Changes of State: Nature and the Limits of the City in Early Modern Natural Law

Changes of State: Nature and the Limits of the City in Early Modern Natural Law

Changes of State: Nature and the Limits of the City in Early Modern Natural Law

Changes of State: Nature and the Limits of the City in Early Modern Natural Law

Synopsis

This is a book about the theory of the city or commonwealth, what would come to be called the state, in early modern natural law discourse. Annabel Brett takes a fresh approach by looking at this political entity from the perspective of its boundaries and those who crossed them. She begins with a classic debate from the Spanish sixteenth century over the political treatment of mendicants, showing how cosmopolitan ideals of porous boundaries could simultaneously justify the freedoms of itinerant beggars and the activities of European colonists in the Indies. She goes on to examine the boundaries of the state in multiple senses, including the fundamental barrier between human beings and animals and the limits of the state in the face of the natural lives of its subjects, as well as territorial frontiers. Drawing on a wide range of authors, Brett reveals how early modern political space was constructed from a complex dynamic of inclusion and exclusion. Throughout, she shows that early modern debates about political boundaries displayed unheralded creativity and virtuosity but were nevertheless vulnerable to innumerable paradoxes, contradictions, and loose ends.



Changes of State is a major work of intellectual history that resonates with modern debates about globalization and the transformation of the nation-state.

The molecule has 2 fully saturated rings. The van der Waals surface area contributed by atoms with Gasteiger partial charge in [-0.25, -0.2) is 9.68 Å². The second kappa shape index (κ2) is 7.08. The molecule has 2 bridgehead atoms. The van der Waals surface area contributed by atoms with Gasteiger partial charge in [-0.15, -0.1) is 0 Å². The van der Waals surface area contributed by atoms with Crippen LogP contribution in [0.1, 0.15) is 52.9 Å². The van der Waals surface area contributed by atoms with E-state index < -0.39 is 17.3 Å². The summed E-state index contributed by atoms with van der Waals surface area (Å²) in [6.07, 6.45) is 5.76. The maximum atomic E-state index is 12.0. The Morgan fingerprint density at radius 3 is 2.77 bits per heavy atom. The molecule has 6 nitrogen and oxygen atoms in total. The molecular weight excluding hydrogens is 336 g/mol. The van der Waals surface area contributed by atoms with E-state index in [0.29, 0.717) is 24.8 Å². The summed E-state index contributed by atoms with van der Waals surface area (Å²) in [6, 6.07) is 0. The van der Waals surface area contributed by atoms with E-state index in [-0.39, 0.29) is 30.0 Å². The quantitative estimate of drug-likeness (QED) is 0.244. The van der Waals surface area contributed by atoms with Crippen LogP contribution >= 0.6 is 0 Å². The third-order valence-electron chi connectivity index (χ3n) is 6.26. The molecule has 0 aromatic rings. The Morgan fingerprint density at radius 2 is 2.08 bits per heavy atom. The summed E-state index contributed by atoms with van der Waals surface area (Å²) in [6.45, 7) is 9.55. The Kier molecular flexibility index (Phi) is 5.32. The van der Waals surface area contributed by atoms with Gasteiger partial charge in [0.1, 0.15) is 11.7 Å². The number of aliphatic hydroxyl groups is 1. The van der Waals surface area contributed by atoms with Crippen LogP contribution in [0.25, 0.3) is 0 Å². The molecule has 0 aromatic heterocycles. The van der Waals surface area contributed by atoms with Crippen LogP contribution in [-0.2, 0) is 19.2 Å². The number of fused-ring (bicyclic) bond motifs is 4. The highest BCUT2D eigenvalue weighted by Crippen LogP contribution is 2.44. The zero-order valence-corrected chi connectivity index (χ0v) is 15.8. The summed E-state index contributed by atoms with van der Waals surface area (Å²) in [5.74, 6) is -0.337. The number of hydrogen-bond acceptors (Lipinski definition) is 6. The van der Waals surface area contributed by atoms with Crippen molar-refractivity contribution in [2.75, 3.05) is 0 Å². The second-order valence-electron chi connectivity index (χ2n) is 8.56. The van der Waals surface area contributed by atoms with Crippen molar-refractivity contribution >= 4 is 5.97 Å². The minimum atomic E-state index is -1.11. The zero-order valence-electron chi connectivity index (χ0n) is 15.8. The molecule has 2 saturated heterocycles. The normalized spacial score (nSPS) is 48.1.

Excerpt

This is a book about what the sixteenth-century philosopher John Case called “the sphere of the city.” By it he meant, and I mean, the political space that human beings have constructed as a space in which to live a distinctively human life. “City” here is not “city” in the sense of an urban environment, urbs in the Latin. “City” is instead the Latin civitas, a civic not a stone structure. Again, this is not, at least in the first instance, civitas in its sense as a city like London, but in its sense as synonymous with the respublica, the commonwealth. It is what, at the end of our period, Thomas Hobbes would defi ne as nothing other than the state: “that great Leviathan called a Common-Wealth, or State, (in latine Civitas).” It is a metaphysical, not a physical place. And yet it is central to this idea of the city that it is not something immediately given in nature but something that has to be built out of it, just as the walls of the urbs have to be built on a patch of ground. Both are constructed by a peculiar kind of agency, human

John Case, Sphaera civitatis (Oxford 1588). See fig. 1. The sphere of the city is here depicted by analogy with the celestial sphere, with Elizabeth I as the mobile primum or “prime mover,” as the accompanying poem makes clear.

Thomas Hobbes, Leviathan (1651), ed. R. Tuck (Cambridge: Cambridge University Press 1996), p. 9.

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